Such formidable glory is missing from most churches these. Comfortably seated in cushioned pews, stadium seats or padded chairs, we prefer our encounters with Christ to be more familiar and affirming. This is not a bad thing. God became human in Jesus so we could approach without fear or sunscreen. And yet those two angels did say Jesus “will come in the same way as you saw him go into heaven.” Turn to the book of Revelation and Jesus returns riding on clouds, some of them with some fairly ferocious thunder. As theologian Deanna Thompson preached last Sunday, “the God of the Bible is irreducibly compassionate and wrathful… As liberation theologians have taught us, a God without wrath does not plan to do much liberating. That God’s anger is kindled when harm is done to the least among us not only gives us hope that earthly injustices don’t have the last word but also hope that God’s compassionate nature will seek us out when we’re suffering.”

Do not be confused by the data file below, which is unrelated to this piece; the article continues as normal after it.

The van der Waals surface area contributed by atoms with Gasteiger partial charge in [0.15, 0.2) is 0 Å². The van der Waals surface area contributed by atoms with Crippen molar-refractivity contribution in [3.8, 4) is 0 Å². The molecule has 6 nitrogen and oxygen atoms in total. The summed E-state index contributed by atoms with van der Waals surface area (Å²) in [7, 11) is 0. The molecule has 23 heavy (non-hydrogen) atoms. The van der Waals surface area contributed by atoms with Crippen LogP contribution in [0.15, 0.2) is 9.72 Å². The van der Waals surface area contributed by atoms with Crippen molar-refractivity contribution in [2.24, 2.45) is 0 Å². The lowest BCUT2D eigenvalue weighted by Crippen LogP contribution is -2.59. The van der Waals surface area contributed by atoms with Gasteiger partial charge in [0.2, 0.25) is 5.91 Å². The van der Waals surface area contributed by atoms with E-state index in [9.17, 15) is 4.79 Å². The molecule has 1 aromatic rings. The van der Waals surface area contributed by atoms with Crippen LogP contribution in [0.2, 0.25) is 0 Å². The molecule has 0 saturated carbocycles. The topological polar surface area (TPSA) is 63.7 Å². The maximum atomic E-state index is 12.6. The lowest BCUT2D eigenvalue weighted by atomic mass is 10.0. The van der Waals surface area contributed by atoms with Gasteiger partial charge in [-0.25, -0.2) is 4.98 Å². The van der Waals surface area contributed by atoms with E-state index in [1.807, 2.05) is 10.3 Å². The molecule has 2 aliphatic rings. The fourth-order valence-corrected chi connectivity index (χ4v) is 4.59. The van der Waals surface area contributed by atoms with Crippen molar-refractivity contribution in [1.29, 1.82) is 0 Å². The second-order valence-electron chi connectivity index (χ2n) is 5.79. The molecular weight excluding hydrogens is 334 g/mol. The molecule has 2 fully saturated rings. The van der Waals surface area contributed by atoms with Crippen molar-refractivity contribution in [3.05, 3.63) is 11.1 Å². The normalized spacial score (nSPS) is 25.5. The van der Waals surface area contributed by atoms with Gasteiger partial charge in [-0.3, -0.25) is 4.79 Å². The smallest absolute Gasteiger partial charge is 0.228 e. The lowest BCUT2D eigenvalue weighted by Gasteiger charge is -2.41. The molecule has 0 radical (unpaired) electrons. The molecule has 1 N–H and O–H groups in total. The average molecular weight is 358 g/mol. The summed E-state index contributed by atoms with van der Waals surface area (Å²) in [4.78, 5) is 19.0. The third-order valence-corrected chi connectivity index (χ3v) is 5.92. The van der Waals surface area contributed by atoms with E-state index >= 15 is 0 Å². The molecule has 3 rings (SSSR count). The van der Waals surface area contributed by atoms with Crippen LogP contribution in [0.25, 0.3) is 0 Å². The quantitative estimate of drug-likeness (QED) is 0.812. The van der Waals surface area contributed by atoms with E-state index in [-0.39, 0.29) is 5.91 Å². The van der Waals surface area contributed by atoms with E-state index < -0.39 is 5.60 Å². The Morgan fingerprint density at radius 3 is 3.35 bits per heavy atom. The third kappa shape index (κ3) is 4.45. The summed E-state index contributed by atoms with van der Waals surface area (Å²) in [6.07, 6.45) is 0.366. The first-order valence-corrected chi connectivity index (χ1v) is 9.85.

Years ago I attended this Anglican church back in Boston, one of the few that held an Ascension Day service on Ascension Day Thursdays. The sanctuary was imposing with huge vaulted ceilings, a formidable fortress of worship with dozens of candles which gave an intentional ethereal, otherworldly feel, enhanced by a stately organ and pitch perfect choir, bells and adornments and vestments and color and clouds and clouds of incense—so much that the smell lingered long after the worship was over. It was designed to be its own replica of heaven on earth.

The Anglican priest was my spiritual director whose help I had sought once I became a preacher myself. At the congregational church I served, we were turning a tired old evening service into a rock and roll extravaganza intended to attract the Ally McBeal young adult crowd that swarmed Boston back in those days. My spiritual director, the priest, said any preaching about God was impossible without prayer and a regular encounter with God, so every Wednesday I’d steal away to this Anglican church for a nightly mass, where with a few other souls, we’d ring bells and burn clouds and be reminded of God’s fearsome glory in all its vastness and lastness—realities intended to keep me humble.